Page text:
Cordy Cox-Ellis with her husband Clint Ellis. Cordy was elected president of the Cariboo Cattlemen’s Association in February. She also serves as a director with the B.C. Livestock Producers Co-operative.

CATTLE COUNTRY: Cariboo Cattlemen elect new president

Rancher Cordy Cox-Ellis is wearing three hats these days.

Rancher Cordy Cox-Ellis is wearing three hats these days.

In addition to her work as owner/manager of the Dane Ranch/Ellis Cattle Company west of Tatla Lake in the Chilcotin she was elected president of the Cariboo Cattlemen’s Association in February.

She also serves as a director with the B.C. Livestock Producers Co-operative.

Cordy is the daughter of Dale Cox and Joyce Dawson, former owners of the Dane Ranch.

She spent her formative years growing up on the ranch and after finishing high school in Williams Lake earned a Bachelor of Science degree at Thompson Rivers University in Kamloops, then studied law at the University of Victoria.

The eldest of five siblings, Cordy always knew that she wanted to return to ranching once she became a lawyer and had earned some money to buy the ranch.

“I had a passion for the cattle, the horses and the lifestyle from the start,” Cordy says.

Her other siblings weren’t interested in ranching.

Her three brothers own a logging operation on Vancouver Island and her sister works at the hospital in Vanderhoof.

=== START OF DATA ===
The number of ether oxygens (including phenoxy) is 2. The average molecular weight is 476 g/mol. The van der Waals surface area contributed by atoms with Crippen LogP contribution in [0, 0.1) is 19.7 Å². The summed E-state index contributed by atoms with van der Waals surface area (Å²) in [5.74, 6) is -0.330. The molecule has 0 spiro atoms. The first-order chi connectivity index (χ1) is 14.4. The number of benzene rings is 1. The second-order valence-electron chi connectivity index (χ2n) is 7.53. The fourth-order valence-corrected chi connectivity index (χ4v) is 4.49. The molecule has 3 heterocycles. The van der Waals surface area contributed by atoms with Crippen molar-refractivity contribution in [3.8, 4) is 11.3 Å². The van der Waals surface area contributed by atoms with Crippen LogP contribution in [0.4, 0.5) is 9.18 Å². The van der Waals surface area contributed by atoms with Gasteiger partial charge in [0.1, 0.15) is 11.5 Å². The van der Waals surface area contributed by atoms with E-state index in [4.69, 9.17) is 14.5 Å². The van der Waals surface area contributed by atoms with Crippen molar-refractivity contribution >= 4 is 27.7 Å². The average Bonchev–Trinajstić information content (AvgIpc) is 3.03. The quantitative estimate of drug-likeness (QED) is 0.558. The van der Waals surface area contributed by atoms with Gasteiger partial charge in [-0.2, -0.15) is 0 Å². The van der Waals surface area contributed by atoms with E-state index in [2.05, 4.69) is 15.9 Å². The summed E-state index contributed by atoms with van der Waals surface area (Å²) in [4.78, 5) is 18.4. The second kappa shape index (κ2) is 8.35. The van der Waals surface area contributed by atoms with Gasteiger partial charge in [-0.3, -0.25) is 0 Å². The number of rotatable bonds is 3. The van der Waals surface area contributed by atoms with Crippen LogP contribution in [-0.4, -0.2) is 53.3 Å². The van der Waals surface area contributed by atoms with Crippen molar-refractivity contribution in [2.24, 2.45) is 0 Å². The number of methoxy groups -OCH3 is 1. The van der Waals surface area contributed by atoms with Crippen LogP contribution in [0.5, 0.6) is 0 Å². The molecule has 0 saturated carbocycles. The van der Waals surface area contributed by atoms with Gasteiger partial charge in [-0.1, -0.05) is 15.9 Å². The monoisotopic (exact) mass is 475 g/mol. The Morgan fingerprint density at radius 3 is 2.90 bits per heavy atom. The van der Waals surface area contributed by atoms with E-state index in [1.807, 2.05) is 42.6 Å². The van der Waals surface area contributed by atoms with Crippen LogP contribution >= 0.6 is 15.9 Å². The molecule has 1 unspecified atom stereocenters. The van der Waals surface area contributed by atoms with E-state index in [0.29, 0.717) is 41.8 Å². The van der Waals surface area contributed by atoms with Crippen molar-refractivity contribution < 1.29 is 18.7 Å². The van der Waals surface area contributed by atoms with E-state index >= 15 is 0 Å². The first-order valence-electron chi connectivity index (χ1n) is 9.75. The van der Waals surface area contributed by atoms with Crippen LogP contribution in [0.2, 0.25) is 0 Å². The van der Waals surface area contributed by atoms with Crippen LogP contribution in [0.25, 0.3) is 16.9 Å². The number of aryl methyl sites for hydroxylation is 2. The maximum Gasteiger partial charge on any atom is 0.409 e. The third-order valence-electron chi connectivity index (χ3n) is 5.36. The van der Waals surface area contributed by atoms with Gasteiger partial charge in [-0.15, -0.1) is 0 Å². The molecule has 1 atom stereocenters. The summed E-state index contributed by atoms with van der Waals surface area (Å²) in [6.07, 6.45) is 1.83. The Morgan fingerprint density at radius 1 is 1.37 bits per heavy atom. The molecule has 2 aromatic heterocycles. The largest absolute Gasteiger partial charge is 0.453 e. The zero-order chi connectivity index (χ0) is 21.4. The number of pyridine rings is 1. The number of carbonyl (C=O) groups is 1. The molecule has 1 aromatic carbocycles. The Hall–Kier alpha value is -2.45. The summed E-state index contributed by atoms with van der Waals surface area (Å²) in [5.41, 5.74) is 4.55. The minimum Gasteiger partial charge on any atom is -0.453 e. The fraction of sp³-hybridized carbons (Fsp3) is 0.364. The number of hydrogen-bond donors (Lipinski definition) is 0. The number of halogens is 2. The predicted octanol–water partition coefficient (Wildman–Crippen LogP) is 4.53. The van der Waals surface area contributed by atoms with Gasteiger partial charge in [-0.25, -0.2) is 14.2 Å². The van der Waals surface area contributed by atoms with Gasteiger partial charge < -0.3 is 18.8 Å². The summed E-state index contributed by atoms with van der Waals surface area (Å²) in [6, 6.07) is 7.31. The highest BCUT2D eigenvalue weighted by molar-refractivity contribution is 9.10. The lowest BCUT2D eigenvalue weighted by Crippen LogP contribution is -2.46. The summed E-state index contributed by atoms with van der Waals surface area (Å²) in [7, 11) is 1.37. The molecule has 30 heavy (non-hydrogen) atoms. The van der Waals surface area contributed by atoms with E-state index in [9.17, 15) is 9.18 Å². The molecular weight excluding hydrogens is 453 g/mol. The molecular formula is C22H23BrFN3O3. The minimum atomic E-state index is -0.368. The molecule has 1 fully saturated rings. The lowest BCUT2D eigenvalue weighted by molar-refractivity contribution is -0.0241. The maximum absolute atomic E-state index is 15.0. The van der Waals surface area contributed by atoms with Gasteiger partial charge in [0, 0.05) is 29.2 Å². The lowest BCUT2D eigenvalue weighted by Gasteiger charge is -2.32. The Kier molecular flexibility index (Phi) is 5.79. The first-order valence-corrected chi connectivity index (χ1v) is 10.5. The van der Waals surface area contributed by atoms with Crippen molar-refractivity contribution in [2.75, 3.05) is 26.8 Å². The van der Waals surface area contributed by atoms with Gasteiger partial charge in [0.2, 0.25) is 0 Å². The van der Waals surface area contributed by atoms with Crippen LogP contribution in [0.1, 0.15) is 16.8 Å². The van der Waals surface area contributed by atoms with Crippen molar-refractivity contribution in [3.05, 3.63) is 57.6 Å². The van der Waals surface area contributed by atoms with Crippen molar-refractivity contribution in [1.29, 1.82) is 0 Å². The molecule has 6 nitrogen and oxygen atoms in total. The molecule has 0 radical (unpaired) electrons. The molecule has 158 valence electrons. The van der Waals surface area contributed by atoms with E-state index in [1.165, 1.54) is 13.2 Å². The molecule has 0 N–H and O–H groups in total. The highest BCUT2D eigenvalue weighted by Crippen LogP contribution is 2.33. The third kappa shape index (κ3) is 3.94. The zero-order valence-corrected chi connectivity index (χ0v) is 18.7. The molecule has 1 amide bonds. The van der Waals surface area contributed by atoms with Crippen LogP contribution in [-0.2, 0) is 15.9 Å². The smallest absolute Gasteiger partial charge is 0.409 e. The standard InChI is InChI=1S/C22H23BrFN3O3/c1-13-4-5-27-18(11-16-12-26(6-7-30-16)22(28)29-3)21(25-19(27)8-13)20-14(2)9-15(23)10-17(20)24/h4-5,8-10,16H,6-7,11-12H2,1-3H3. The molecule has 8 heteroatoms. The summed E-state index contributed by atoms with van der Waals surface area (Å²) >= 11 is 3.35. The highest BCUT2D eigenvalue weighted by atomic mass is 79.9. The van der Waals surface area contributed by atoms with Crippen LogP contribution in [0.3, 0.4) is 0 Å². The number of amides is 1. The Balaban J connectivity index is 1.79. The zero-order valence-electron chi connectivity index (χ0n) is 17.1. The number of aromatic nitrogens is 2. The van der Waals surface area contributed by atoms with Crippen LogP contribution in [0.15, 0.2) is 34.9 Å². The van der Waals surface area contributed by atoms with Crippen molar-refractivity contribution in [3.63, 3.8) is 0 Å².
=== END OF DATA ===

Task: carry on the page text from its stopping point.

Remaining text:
“I started buying out the ranch in 2007 before I was married,” Cordy says.

“The opportunity arose a lot sooner than I thought to come home and take it over and although it was a hard decision to leave law school, I’ve never regretted it.”

Last spring Cordy and her longtime partner, Clint Ellis, who has a separate business as a cattle broker, were married and are now expecting their first child.

Her parents, while retired, still play an active role in the ranch operations.

Cordy says there are many challenges facing ranchers today, among them the constant fluctuation of cattle prices and keeping up with the escalating costs associated with ongoing changes in government regulations regarding water and land use.

For instance, she says government is downloading liability and financial responsibility to ranchers for dams that also benefit tourism and provide wildlife habitat.

One of the biggest issues facing many ranchers these days is the impact of First Nations land claims and treaty settlements on ranch operations, Cordy says.

“I am thankful to my ranching peers for having the confidence to vote for me as president of the Cariboo Cattlemen’s Association and I hope to serve them well in the position,” Cordy says.

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